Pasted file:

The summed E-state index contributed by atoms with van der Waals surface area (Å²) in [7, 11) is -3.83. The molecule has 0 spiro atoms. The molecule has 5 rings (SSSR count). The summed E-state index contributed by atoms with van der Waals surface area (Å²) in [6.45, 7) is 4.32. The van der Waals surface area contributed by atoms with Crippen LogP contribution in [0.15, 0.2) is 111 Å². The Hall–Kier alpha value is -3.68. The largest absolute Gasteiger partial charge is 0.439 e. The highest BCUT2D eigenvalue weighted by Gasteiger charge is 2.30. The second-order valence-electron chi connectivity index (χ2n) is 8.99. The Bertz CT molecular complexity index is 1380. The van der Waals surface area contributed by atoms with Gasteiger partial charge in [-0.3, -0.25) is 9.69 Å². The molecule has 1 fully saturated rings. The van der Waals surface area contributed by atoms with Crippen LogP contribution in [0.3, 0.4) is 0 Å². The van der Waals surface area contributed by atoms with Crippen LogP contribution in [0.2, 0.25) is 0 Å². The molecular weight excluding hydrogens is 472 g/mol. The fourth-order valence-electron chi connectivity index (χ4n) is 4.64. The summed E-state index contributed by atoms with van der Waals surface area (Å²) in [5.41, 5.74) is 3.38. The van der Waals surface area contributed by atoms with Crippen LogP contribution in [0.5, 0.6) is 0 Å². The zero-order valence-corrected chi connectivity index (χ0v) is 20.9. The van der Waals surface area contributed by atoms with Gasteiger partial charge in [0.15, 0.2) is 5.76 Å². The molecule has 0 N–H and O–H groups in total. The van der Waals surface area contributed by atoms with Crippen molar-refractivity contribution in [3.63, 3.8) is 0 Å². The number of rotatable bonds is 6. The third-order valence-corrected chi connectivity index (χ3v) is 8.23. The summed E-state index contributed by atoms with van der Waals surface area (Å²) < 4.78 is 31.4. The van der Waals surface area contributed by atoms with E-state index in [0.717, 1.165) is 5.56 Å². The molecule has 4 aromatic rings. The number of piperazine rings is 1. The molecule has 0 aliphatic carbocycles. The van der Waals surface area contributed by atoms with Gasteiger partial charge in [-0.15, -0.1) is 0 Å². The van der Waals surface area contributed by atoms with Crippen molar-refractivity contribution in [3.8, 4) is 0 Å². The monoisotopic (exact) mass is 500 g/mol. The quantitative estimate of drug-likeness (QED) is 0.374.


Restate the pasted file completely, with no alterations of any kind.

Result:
The summed E-state index contributed by atoms with van der Waals surface area (Å²) in [7, 11) is -3.83. The molecule has 0 spiro atoms. The molecule has 5 rings (SSSR count). The summed E-state index contributed by atoms with van der Waals surface area (Å²) in [6.45, 7) is 4.32. The van der Waals surface area contributed by atoms with Crippen LogP contribution in [0.15, 0.2) is 111 Å². The Hall–Kier alpha value is -3.68. The largest absolute Gasteiger partial charge is 0.439 e. The highest BCUT2D eigenvalue weighted by Gasteiger charge is 2.30. The second-order valence-electron chi connectivity index (χ2n) is 8.99. The Bertz CT molecular complexity index is 1380. The van der Waals surface area contributed by atoms with Gasteiger partial charge in [-0.3, -0.25) is 9.69 Å². The molecule has 1 fully saturated rings. The van der Waals surface area contributed by atoms with Crippen LogP contribution in [0.3, 0.4) is 0 Å². The van der Waals surface area contributed by atoms with Crippen LogP contribution in [0.2, 0.25) is 0 Å². The molecular weight excluding hydrogens is 472 g/mol. The fourth-order valence-electron chi connectivity index (χ4n) is 4.64. The summed E-state index contributed by atoms with van der Waals surface area (Å²) in [5.41, 5.74) is 3.38. The van der Waals surface area contributed by atoms with Crippen LogP contribution in [0.5, 0.6) is 0 Å². The zero-order valence-corrected chi connectivity index (χ0v) is 20.9. The van der Waals surface area contributed by atoms with Gasteiger partial charge in [0.15, 0.2) is 5.76 Å². The molecule has 0 N–H and O–H groups in total. The van der Waals surface area contributed by atoms with Crippen molar-refractivity contribution in [3.63, 3.8) is 0 Å². The number of rotatable bonds is 6. The third-order valence-corrected chi connectivity index (χ3v) is 8.23. The summed E-state index contributed by atoms with van der Waals surface area (Å²) < 4.78 is 31.4. The van der Waals surface area contributed by atoms with E-state index in [0.717, 1.165) is 5.56 Å². The molecule has 4 aromatic rings. The number of piperazine rings is 1. The molecule has 0 aliphatic carbocycles. The van der Waals surface area contributed by atoms with Gasteiger partial charge in [-0.15, -0.1) is 0 Å². The van der Waals surface area contributed by atoms with Crippen molar-refractivity contribution in [3.8, 4) is 0 Å². The monoisotopic (exact) mass is 500 g/mol. The quantitative estimate of drug-likeness (QED) is 0.374.